Thyroiditis is an inflammation of the thyroid gland. the thyroid gland is a small organ located in the front of your neck. is responsible for producing thyroid hormone. Thyroid hormone has a wide range of functions, primarily involving the regulation of your metabolism. There are several different subtypes of thyroiditis, the most common of which is known as Hashimoto’s thyroiditis. Most of the subtypes of thyroiditis have similar symptoms, although there are some subtle differences between them.
Symptoms of Hashimoto’s thyroiditis
Hashimoto’s thyroiditis is an autoimmune disease. It is the most common form of thyroiditis in the United States. An autoimmune disease is a disorder in which the immune system inappropriately attacks normal tissues in the body. In the case of Hashimoto’s, a person’s immune system is attacking the thyroid gland. This leads to inflammation and damage to the gland.
Most people with Hashimoto’s thyroiditis are female. The disorder does tend to run in families, and is more commonly seen in women over the age of 60.
Hashimoto’s thyroiditis will cause the thyroid gland to enlarge evenly. This diffuse enlargement will often make the thyroid gland firm. It is possible for one side of the thyroid gland to become larger than the other, causing an asymmetrical lump in the neck. Hashimoto’s thyroiditis is not normally associated with pain, although an affected person may complain of slight tenderness and tightness in their neck.
Hashimoto’s thyroiditis will often progress to a state of hypothyroidism, which is a condition where not enough thyroid hormone is produced in the body. On rare occasions, Hashimoto’s thyroiditis may cause destroyed thyroid tissue to release thyroid hormone which has been stored. This can lead to a rapid spike in thyroid hormone levels, causing a temporary access of thyroid hormone. Also on rare occasions it is possible for a thyroid gland which is not functioning well enough to become counterproductive. This can lead to the onset of the disorder known as Grave’s disease.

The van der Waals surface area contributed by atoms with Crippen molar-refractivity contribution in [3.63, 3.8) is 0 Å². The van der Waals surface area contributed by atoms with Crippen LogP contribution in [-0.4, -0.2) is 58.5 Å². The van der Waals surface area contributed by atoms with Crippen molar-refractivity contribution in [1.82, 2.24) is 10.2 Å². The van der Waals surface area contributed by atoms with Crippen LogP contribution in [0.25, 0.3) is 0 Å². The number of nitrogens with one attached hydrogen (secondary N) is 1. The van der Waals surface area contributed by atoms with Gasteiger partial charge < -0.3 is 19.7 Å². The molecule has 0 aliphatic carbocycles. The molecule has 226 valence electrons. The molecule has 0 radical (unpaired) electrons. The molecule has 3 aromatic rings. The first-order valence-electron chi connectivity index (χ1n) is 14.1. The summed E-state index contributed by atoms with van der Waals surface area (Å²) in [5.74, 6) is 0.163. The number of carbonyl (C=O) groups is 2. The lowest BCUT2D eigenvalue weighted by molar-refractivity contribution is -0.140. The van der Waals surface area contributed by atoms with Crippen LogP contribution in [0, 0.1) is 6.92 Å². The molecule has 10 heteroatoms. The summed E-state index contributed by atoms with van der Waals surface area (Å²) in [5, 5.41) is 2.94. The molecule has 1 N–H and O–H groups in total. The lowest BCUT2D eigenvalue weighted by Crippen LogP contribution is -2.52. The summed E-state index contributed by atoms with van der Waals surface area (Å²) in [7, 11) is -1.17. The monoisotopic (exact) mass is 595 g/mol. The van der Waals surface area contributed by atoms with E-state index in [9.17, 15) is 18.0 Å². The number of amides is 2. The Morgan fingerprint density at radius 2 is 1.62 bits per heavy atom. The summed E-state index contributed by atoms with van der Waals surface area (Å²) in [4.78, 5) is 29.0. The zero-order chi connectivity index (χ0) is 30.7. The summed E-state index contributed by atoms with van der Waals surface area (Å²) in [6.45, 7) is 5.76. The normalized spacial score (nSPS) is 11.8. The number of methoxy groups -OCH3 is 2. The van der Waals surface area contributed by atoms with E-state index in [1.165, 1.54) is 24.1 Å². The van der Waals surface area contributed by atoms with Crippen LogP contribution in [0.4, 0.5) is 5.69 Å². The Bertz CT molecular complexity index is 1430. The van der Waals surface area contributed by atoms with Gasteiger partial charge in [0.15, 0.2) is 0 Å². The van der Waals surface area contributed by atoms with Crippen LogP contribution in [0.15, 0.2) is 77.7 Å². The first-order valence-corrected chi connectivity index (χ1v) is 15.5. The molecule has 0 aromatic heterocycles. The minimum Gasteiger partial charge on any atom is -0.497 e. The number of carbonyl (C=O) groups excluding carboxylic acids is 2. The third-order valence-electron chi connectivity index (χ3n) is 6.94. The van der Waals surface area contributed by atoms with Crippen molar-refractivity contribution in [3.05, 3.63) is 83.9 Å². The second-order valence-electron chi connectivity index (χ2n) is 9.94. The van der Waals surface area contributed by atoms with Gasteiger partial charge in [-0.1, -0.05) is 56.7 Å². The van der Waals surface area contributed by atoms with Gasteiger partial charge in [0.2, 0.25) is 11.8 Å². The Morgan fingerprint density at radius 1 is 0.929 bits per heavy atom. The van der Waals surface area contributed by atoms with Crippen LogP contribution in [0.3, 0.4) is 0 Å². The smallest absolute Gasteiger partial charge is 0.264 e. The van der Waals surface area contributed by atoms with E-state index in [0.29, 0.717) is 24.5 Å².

Normally, Hashimoto’s thyroiditis and the hypothyroidism associated with it will lead to dry eyes, dry mouth, difficulty swallowing, fatigue, dry skin, weight gain, cold intolerance, puffy face, pale skin, constipation, muscle aches, and weakness. although that list may seem somewhat intimidating, it is important to note that not everyone with hypothyroidism will experience all of those symptoms.
Symptoms of postpartum thyroiditis
Approximately 7 to 8% of women will develop a transient thyroiditis after they give birth. This thyroiditis is known as postpartum thyroiditis. This occurs more commonly in women who have a history of other autoimmune disorders, or a family history of Hashimoto’s thyroiditis.
Symptoms of postpartum thyrioditis are similar to that of any other cause of hypothyroidism.
Symptoms of subacute thyroiditis
This is a less common form of thyroid inflammation. It accounts for about 5% of all cases of clinical thyroid disease. Symptoms are similar to those seen in Hashimoto’s, except that subacute thyroiditis can cause a painfull swelling of the thyroid gland. Difficulty swallowing is quite common. Some degree of a low-level fever is commonly seen.
The exact cause of subacute thyroiditis is not well known, although it is suspected to be related to a viral infection.
If you have further questions about the symptom of thyroiditis, speak with your doctor. The management of thyroid disease varies and depends on the specific symptoms and cause of the problem.